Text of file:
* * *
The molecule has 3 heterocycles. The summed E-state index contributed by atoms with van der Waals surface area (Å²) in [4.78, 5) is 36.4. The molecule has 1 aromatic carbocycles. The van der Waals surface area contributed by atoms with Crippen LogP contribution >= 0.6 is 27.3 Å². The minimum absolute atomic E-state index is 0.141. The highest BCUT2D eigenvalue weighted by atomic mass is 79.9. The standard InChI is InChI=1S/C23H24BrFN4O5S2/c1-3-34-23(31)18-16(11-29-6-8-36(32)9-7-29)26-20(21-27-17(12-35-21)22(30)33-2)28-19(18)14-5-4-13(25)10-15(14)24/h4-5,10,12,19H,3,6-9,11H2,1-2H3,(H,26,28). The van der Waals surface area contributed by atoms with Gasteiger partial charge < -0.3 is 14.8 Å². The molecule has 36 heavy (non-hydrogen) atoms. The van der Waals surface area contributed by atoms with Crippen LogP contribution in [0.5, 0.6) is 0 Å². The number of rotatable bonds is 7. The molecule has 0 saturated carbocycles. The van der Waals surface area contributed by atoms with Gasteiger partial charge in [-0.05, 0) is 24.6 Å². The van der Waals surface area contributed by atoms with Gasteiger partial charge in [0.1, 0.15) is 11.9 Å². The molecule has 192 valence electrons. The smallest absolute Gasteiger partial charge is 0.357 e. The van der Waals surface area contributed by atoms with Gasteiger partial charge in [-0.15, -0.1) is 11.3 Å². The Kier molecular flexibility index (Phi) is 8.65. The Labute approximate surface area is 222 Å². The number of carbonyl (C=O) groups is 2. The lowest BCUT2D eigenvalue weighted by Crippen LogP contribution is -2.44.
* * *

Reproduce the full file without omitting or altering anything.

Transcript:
The molecule has 3 heterocycles. The summed E-state index contributed by atoms with van der Waals surface area (Å²) in [4.78, 5) is 36.4. The molecule has 1 aromatic carbocycles. The van der Waals surface area contributed by atoms with Crippen LogP contribution >= 0.6 is 27.3 Å². The minimum absolute atomic E-state index is 0.141. The highest BCUT2D eigenvalue weighted by atomic mass is 79.9. The standard InChI is InChI=1S/C23H24BrFN4O5S2/c1-3-34-23(31)18-16(11-29-6-8-36(32)9-7-29)26-20(21-27-17(12-35-21)22(30)33-2)28-19(18)14-5-4-13(25)10-15(14)24/h4-5,10,12,19H,3,6-9,11H2,1-2H3,(H,26,28). The van der Waals surface area contributed by atoms with Gasteiger partial charge < -0.3 is 14.8 Å². The molecule has 36 heavy (non-hydrogen) atoms. The van der Waals surface area contributed by atoms with Crippen LogP contribution in [0.5, 0.6) is 0 Å². The number of rotatable bonds is 7. The molecule has 0 saturated carbocycles. The van der Waals surface area contributed by atoms with Gasteiger partial charge in [-0.05, 0) is 24.6 Å². The van der Waals surface area contributed by atoms with Gasteiger partial charge in [0.1, 0.15) is 11.9 Å². The molecule has 192 valence electrons. The smallest absolute Gasteiger partial charge is 0.357 e. The van der Waals surface area contributed by atoms with Gasteiger partial charge in [-0.15, -0.1) is 11.3 Å². The Kier molecular flexibility index (Phi) is 8.65. The Labute approximate surface area is 222 Å². The number of carbonyl (C=O) groups is 2. The lowest BCUT2D eigenvalue weighted by Crippen LogP contribution is -2.44.